For the calendar year of 2009, Hunter Valley Coal Chain throughput increased to 93 million
   To manage ongoing demand for Hunter Valley coal and honour long term coal export
contracts recently signed by PWCS and Hunter Valley coal producers, this expansion work
will add another 20 million tonnes to PWCS’ nameplate capacity.
   The works are scheduled to be completed by the end of 2011 in order for PWCS to meet its
contractual obligation of handling 123.6mt (million tonnes) in 2012.
   Feasibility, procurement and preliminary engineering work for this expansion have been
underway since mid 2008.
Works will include:
  • A new 330 metre coal loading berth (known as ‘K7’), and associated dredging
  • The extension of two key coal stockpiling pads (where coal is stored ahead of being
  • conveyed and loaded onto vessels)
  • The replacement of two coal stacking machines (machines that stack coal into piles on
  • the stockpiling pads)
  • The deconstruction of redundant stackers
  • New coal conveying equipment
The expansion is the largest single advance in terms of capacity addition and expenditure at
PWCS in more than ten years and the biggest in a long line of ongoing infrastructure
expansion programs, the most recent being the largely completed $458 million ‘Project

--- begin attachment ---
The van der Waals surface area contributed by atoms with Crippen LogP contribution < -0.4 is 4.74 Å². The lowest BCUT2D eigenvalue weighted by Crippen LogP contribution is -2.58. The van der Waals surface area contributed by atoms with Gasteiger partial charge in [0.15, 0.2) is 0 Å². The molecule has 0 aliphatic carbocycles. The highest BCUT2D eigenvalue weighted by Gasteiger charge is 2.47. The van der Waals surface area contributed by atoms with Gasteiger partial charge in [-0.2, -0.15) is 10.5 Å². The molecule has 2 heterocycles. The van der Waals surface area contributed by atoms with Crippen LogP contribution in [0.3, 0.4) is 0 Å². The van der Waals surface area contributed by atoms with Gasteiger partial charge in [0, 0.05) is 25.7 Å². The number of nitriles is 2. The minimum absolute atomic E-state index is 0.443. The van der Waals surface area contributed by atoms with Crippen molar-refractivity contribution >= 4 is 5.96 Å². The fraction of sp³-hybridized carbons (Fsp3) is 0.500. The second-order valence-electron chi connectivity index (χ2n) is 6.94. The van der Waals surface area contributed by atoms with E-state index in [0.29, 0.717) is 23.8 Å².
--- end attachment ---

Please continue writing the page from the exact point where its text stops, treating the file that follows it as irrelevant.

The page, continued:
3Exp’, which lifted PWCS nameplate capacity from 102 million tonnes to 113 million tonnes
in late 2009.
   PWCS Chairman Michael Harvey said the latest commitment set the scene for PWCS to
honour Newcastle’s Long Term Contractual Framework arrangements, which came into
effect on January 1.
   “PWCS played a leading role with industry participants and the New South Wales
Government seeing the Long Term Contractual Framework to fruition, and the onus is now
on us to keep building new terminal infrastructure as quickly and efficiently as possible,” Mr
Harvey said.
   “Given that PWCS has signed contracts with producers, we are in a far better position to
expand terminal infrastructure in a more accurate and timely manner.
   “We are embracing the challenge and getting on with the job.”
   PWCS General Manager Graham Davidson said although the company would utilise global
expertise and materials, much of this would be drawn from the Hunter Valley.
   “PWCS has spent in the vicinity of $200M on Hunter Valley suppliers and contractors and
employed as many as 1,000 skilled local people directly and indirectly on site as part of its
expansion agenda in recent years,” Mr Davidson said.
   “That is set to grow as we embark on our next significant phase of expansion.”
PWCS also announced a producer export allocation reduction of 1.7mt to be
applied on a pro-rata basis, due to coal loading shortfalls over January.
PWCS loaded eight million tonnes in January, despite being scheduled to load 9.7mt.
   The shortfall was due to internal factors such as equipment breakdowns and external factors
including adverse weather, power supply failures and vessel delay issues.
“January was an unusually disappointing month, given that coal loading records were set in
the later months of 2009,” Mr Davidson said.
“It’s regrettable that the reduction has to take place, but it’s necessary in order to keep
demurrage costs as low as possible.
“We expect that new equipment and power-source arrangements coming on-line at PWCS
over the coming months will improve reliability”.
For the calendar year of 2009, Hunter Valley Coal Chain throughput increased to 93 million